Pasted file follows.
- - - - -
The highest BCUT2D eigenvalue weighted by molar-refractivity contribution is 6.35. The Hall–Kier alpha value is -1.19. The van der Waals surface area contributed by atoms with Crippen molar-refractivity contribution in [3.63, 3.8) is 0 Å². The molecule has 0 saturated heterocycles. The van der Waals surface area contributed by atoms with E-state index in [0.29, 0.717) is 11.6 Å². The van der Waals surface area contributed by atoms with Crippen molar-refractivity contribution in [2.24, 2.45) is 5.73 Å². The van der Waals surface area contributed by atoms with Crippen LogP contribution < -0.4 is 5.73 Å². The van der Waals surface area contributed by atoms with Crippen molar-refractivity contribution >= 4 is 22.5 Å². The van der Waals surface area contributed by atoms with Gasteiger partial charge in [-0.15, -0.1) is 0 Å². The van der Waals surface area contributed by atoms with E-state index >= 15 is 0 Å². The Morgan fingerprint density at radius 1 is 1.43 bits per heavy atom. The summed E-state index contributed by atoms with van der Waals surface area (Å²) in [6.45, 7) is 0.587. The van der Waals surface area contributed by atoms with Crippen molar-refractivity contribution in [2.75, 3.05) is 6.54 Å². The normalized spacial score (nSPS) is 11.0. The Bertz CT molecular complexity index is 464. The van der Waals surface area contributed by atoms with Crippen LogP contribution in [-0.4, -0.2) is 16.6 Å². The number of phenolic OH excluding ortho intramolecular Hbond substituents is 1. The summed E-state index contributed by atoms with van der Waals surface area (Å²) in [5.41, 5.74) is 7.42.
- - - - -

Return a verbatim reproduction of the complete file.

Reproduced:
The highest BCUT2D eigenvalue weighted by molar-refractivity contribution is 6.35. The Hall–Kier alpha value is -1.19. The van der Waals surface area contributed by atoms with Crippen molar-refractivity contribution in [3.63, 3.8) is 0 Å². The molecule has 0 saturated heterocycles. The van der Waals surface area contributed by atoms with E-state index in [0.29, 0.717) is 11.6 Å². The van der Waals surface area contributed by atoms with Crippen molar-refractivity contribution in [2.24, 2.45) is 5.73 Å². The van der Waals surface area contributed by atoms with Crippen LogP contribution < -0.4 is 5.73 Å². The van der Waals surface area contributed by atoms with Crippen molar-refractivity contribution >= 4 is 22.5 Å². The van der Waals surface area contributed by atoms with Gasteiger partial charge in [-0.15, -0.1) is 0 Å². The van der Waals surface area contributed by atoms with E-state index >= 15 is 0 Å². The Morgan fingerprint density at radius 1 is 1.43 bits per heavy atom. The summed E-state index contributed by atoms with van der Waals surface area (Å²) in [6.45, 7) is 0.587. The van der Waals surface area contributed by atoms with Crippen molar-refractivity contribution in [2.75, 3.05) is 6.54 Å². The normalized spacial score (nSPS) is 11.0. The Bertz CT molecular complexity index is 464. The van der Waals surface area contributed by atoms with Crippen LogP contribution in [-0.4, -0.2) is 16.6 Å². The number of phenolic OH excluding ortho intramolecular Hbond substituents is 1. The summed E-state index contributed by atoms with van der Waals surface area (Å²) in [5.41, 5.74) is 7.42.